A top White House military officer, who had authorised a photo-op of Air Force One flying "very low" over the New York skyline, has resigned owning responsibility for the incident that sent scared residents rushing into the streets, reminding them of 9/11.
Louis Caldera, who heads the White House Military Office, tendered his resignation yesterday afternoon on the completion of an internal investigation of the April 27 incident.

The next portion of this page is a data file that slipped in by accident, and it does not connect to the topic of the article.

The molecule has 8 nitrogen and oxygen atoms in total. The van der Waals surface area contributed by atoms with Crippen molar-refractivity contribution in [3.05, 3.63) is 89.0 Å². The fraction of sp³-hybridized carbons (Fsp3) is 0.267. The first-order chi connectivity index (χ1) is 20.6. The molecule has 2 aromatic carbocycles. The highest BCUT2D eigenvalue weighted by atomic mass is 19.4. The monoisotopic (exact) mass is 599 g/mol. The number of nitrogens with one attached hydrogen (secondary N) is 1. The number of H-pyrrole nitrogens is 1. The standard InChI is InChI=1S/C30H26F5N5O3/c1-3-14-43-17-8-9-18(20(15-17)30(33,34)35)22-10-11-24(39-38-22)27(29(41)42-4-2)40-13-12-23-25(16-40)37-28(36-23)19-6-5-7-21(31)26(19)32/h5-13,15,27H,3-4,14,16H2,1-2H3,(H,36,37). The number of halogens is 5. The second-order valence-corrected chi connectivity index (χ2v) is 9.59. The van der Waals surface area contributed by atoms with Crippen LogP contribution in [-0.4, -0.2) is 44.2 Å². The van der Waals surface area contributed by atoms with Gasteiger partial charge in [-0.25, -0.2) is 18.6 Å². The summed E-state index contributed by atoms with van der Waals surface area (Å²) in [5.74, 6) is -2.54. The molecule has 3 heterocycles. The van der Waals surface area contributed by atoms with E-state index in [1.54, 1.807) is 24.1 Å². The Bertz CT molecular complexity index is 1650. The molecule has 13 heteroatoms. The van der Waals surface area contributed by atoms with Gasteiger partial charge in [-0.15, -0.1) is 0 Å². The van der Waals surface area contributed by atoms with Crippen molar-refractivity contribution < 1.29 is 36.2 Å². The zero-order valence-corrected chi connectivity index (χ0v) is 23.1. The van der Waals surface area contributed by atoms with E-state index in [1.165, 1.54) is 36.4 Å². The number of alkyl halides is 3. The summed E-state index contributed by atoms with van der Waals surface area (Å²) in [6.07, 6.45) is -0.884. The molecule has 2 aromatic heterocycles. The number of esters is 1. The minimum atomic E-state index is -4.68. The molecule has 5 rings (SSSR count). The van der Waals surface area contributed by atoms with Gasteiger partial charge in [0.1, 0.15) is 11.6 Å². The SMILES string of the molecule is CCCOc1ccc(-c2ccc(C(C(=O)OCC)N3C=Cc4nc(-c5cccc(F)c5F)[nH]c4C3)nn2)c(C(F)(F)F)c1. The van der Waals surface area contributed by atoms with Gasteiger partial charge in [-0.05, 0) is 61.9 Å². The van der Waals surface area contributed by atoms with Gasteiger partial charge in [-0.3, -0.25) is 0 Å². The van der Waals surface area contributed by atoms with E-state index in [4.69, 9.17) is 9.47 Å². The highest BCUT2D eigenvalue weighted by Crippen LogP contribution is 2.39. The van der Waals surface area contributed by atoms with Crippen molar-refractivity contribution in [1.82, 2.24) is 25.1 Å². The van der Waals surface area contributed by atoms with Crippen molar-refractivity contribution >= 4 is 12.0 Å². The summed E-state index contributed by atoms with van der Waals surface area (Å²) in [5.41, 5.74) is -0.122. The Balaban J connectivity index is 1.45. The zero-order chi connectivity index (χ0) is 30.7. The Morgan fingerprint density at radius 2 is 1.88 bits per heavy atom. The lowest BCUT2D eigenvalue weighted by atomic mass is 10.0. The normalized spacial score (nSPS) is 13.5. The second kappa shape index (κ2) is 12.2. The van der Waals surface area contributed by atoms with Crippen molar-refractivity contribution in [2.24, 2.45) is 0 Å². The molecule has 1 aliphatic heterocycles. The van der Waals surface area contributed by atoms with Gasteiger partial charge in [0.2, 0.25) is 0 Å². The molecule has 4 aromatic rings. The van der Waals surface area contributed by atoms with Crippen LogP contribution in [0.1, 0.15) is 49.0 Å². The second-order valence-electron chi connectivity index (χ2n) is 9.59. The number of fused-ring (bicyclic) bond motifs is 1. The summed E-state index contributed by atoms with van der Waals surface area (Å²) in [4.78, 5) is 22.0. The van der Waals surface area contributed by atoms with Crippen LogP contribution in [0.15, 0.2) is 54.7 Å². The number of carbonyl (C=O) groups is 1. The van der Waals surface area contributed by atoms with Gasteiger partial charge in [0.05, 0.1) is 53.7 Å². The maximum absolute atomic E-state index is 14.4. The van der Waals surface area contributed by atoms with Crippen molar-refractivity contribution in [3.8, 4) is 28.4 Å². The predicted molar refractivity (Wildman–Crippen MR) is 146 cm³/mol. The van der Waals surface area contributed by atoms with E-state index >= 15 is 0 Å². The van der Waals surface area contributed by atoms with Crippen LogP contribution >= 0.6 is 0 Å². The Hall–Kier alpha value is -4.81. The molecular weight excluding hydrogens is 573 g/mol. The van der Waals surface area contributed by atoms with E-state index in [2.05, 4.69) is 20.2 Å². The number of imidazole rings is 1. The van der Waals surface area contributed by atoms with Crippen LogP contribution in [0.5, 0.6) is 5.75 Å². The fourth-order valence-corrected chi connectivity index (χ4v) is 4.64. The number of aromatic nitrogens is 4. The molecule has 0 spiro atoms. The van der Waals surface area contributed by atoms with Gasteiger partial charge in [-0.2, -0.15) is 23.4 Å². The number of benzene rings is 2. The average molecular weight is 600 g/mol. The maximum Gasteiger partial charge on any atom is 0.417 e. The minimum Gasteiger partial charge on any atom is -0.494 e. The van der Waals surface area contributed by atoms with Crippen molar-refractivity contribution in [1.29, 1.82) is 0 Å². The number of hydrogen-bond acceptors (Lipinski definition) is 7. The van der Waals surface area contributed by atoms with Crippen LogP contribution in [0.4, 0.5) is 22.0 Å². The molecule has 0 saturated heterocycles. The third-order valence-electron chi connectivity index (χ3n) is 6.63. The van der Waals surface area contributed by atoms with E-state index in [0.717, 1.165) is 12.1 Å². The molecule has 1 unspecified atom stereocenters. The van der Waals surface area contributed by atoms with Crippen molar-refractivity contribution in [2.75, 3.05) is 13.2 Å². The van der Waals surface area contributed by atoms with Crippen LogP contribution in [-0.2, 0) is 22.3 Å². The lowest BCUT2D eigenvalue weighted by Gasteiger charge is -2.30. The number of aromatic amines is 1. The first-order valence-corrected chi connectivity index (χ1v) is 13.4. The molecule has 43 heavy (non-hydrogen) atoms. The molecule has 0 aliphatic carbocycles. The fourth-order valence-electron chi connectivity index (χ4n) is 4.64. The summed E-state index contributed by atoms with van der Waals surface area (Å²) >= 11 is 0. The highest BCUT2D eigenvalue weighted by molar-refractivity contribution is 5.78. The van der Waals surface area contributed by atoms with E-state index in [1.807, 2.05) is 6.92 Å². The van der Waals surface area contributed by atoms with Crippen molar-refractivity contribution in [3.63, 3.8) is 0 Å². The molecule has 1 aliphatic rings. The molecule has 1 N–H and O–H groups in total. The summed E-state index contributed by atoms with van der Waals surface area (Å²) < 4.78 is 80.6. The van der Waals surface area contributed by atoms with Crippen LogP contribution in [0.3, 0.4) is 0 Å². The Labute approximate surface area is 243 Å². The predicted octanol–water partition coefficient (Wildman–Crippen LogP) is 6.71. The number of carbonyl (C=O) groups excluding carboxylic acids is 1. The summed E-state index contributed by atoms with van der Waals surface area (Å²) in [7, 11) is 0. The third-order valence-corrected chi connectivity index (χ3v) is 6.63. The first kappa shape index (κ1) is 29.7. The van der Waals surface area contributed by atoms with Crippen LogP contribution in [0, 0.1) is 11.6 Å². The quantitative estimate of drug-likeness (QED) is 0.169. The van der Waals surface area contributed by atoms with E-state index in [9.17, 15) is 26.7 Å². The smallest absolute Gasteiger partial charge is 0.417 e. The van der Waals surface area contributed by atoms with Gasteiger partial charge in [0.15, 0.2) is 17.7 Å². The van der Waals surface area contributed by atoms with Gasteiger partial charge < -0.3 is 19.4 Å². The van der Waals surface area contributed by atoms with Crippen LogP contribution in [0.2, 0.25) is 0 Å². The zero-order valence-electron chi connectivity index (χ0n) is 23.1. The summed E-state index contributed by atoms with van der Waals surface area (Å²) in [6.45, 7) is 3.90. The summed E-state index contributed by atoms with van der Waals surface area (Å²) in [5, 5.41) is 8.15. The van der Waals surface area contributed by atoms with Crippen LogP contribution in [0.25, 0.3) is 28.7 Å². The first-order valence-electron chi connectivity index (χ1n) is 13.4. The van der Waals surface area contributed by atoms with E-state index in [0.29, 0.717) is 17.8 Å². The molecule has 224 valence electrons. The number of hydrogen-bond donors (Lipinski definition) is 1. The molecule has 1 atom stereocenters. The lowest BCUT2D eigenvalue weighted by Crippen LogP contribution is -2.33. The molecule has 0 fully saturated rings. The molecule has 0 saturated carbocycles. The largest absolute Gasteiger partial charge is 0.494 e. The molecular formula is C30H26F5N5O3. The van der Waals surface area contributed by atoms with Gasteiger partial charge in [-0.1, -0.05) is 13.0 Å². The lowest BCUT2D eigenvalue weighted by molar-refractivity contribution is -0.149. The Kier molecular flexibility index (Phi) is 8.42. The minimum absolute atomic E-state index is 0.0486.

Caldera said he didn't know Air Force One would fly at 1,000 feet (300 meters) during the April 27 photo promotion, according to the investigation findings.
He also failed to read an e-mail message describing the operation and seemed unaware of the potential public threat, the findings said.
The investigation revealed that the Air Force One tailed by fighter jets flew very low over the New York skyline and resulted in thousands of people being evacuated from their high rise buildings and running to safer places.
"I have concluded that the controversy surrounding the Presidential Airlift Group's aerial photo shoot over New York City has made it impossible for me to effectively lead the White House Military Office," Caldera wrote to Obama in his resignation letter.